Saturday, January 26, 2013

Making stuff

New year, new yarn and new ideas! I was inspired by a friend to start collecting some more Noro yarn, and had a gift certificate ( thank you Margaret and Debbie!) so I had to use it .I had the idea to make another circular sweater after re-knitting my chenille sweater, so I thought I would play with the idea to use a raglan construction for the yoke and then pick up stitches around to make the circular body. I'm using a couple of colorways of the Noro silk Garden to make it more interesting ( and add more blue!) , and it is fun to watch the colors emerge. I'm inspired by the book "Knit, Swirl" by Sandra McIver, but I prefer to knit from the inside out and I wanted to be able to adjust sleeve length and try it on as I go, so I thought this might be fun to try.  I can always rip it out and re-knit if it doesn't work the way my calculations seem to indicate...Also I don't love the octagon look, preferring a smooth circle, so I'm scattering the increases. Should be interesting.

Meanwhile, my mother has a friend expecting twins, and as I already made a blue baby quilt, she wanted a girly one to match, so I dived into my stash and came up with this bold pink , purple and orange jelly roll race idea. The green squares provide a bit of contrast, don't you think? Here is the back first:

And then the front:

I quilted it with free-form flowers and swirls in the squares :

My studio is rudimentary now, with all the fabric in plastic boxes from Container Store. I wanted to put some sort of cabinets/shelving along the north wall for storage, but could not find anything the right size to store the boxes.I decided to go with Ikea's Billy system shelf units, which are 15 3/8 inch deep ( the boxes are 15 3/4 inch deep and 13 1/2 inches wide), and probably will have to take most of the fabric out of the boxes to store behind doors of the shelving.It will be a big project to sort and organize that when the shelves arrive, but it seems like the best way to deal with it.At the moment I can sit at the sewing machine and gaze out at the woods and backyard behind the house, so I think it will be nice.

I'm using the dining room and living room of the house for my studio, and while it is only 12 1/4 ft wide, it is a long space.Very different from my previous huge studio room, but as we have a big eat-in kitchen anf family room, there is really no need for a dining room or living room! So, I am glad to be making stuff again!

Saturday, January 12, 2013

Grafting Garter stitch

 Two winters ago I knit my Garter stitch Circular sweater, and I loved the yarns, the fabric and the colors of the sweater. It was made from various rayon chenilles, ribbon yarns and other cotton or rayon yarns that I had collected over many years. There were a whole lot of ends to weave in, of course, and it took a long time to knit, but I loved the resulting sweater. I wore it once, and realized it was too long in the back for my short self. So, on to the next project. Yesterday I unpacked  a box and there it was. Because of the non-wool nature of the yarns, it had stretched and so my lovely sweater was making me unhappy.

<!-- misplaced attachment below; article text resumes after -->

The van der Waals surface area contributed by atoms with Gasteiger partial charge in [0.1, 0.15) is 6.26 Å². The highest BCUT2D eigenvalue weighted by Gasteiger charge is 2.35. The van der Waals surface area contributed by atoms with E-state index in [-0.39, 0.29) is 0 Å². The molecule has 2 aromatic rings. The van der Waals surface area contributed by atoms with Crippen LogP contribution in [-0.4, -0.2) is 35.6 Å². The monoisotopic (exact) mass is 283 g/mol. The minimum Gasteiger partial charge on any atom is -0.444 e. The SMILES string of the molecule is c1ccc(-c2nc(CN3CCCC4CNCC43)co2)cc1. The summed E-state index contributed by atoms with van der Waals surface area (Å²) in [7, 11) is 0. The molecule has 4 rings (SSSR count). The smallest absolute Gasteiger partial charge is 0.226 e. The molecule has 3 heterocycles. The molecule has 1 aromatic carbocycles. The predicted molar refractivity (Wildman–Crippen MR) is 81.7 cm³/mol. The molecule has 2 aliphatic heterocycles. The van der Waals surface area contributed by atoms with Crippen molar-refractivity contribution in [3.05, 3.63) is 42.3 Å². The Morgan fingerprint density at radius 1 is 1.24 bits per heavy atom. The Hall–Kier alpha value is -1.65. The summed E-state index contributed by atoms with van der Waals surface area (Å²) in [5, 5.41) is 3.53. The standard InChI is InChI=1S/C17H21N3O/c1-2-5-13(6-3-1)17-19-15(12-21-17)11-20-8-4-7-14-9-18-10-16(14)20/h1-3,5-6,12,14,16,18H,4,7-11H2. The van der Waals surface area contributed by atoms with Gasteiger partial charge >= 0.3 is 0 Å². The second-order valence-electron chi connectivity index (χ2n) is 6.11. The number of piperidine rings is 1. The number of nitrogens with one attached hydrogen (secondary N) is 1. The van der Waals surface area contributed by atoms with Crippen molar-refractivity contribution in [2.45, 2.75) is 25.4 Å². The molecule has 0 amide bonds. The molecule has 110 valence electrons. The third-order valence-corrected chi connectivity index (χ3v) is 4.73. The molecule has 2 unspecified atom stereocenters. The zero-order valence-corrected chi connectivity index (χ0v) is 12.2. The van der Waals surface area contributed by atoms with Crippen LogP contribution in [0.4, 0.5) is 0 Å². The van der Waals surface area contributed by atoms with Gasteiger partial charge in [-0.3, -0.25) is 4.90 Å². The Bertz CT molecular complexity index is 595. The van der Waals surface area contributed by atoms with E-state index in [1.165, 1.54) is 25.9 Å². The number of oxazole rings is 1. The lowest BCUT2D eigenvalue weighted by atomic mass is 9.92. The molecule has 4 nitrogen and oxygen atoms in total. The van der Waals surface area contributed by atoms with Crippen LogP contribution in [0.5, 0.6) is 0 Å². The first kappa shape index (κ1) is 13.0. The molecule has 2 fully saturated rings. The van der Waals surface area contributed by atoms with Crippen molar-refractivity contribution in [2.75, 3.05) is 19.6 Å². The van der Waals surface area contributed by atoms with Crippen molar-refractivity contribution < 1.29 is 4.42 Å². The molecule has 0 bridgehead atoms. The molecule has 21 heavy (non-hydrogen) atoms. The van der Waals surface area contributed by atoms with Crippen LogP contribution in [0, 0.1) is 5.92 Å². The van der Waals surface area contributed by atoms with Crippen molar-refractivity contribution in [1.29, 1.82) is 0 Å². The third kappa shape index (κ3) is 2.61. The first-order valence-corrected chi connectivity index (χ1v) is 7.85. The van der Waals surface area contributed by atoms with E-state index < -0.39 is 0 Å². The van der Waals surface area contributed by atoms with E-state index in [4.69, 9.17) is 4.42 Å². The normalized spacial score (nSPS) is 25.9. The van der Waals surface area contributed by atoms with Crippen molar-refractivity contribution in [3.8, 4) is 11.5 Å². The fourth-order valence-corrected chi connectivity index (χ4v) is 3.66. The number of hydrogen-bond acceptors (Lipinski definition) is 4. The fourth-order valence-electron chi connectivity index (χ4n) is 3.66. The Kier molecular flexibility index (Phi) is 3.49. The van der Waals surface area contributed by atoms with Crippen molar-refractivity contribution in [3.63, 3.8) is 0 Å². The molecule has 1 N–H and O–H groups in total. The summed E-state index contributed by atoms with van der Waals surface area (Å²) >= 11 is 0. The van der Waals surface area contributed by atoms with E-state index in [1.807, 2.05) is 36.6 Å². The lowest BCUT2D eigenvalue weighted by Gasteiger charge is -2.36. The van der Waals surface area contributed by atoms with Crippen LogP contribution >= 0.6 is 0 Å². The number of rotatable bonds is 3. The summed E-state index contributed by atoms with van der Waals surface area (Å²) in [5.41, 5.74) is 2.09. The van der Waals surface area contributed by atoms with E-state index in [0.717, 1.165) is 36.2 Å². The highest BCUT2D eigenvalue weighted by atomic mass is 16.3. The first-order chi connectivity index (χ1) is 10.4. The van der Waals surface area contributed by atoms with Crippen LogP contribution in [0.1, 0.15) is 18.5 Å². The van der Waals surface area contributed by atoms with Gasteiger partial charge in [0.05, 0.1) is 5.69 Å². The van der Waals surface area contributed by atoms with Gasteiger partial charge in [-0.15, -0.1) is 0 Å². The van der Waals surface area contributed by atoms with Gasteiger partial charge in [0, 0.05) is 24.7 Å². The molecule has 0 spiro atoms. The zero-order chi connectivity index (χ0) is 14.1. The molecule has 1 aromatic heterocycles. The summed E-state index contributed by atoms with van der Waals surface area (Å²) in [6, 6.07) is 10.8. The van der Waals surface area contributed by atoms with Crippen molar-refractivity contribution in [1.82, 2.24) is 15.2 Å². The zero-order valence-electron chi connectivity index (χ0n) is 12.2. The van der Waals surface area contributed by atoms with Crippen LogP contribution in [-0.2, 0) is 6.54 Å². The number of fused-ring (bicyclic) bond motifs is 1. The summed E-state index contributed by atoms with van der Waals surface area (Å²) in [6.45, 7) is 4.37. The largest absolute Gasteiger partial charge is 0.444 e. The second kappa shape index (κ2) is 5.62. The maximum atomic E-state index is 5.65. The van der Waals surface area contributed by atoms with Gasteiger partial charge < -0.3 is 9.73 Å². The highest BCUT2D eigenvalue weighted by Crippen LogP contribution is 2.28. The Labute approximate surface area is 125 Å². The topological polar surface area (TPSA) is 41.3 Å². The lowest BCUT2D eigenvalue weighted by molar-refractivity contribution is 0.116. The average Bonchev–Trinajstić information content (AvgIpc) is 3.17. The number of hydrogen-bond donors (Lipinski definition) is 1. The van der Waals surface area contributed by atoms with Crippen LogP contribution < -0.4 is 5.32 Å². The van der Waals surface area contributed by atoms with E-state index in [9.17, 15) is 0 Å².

If I were
6 ft tall, it might be lovely, but alas, I am 5 ft 1. So I decided to rip out the body and re-knit it with a shorter back section. I still had a box of yarn left from that project, so I first knit a shorter back section, 10 inches instead of 15 inches, and then started ripping out the circular portion which went surprisingly easily, after I picked out the bind-off which was in fluffy chenille.

I decided to keep the sleeves, as they were the right length. The whole sweater body ended up in 3 neat balls.I had to figure out how to graft  1/2 of the sleeve stitches to the back so I could  continue with the shrug construction. I put the sleeves on circular needles and managed to successfully graft them to the back:

I found my formula for
Grafting in Garter stitch:
Front: K off, P leave
Back: K off,P leave.
It was easy and went very smoothly! Now I am ready to knit the circular portion, and marked 7 sections around the circumference where I will be increasing every other row.Because this is circular garter stitch, I only need 7 increases every other row, so I increase on the knit rows and work plain on the purl rows. I probably will need to cut the yarns to make it line up, but having would them in sequence it should go easily.
If I had stitched it in Seed stitch, the grafting would be:
Front:opposite off, same leave ( as you see the stitch)
Back:opposite off, same leave
If ribbing:
Front: same off, opposite leave
Back: same off, opposite leave.
For the sake of completeness:
Stockinette stitch grafting is 
Front: Knit off, purl leave
Back:Purl off, knit leave.
In a month, I should have a new sweater! The new moon is a good time to begin a new project, don't you think?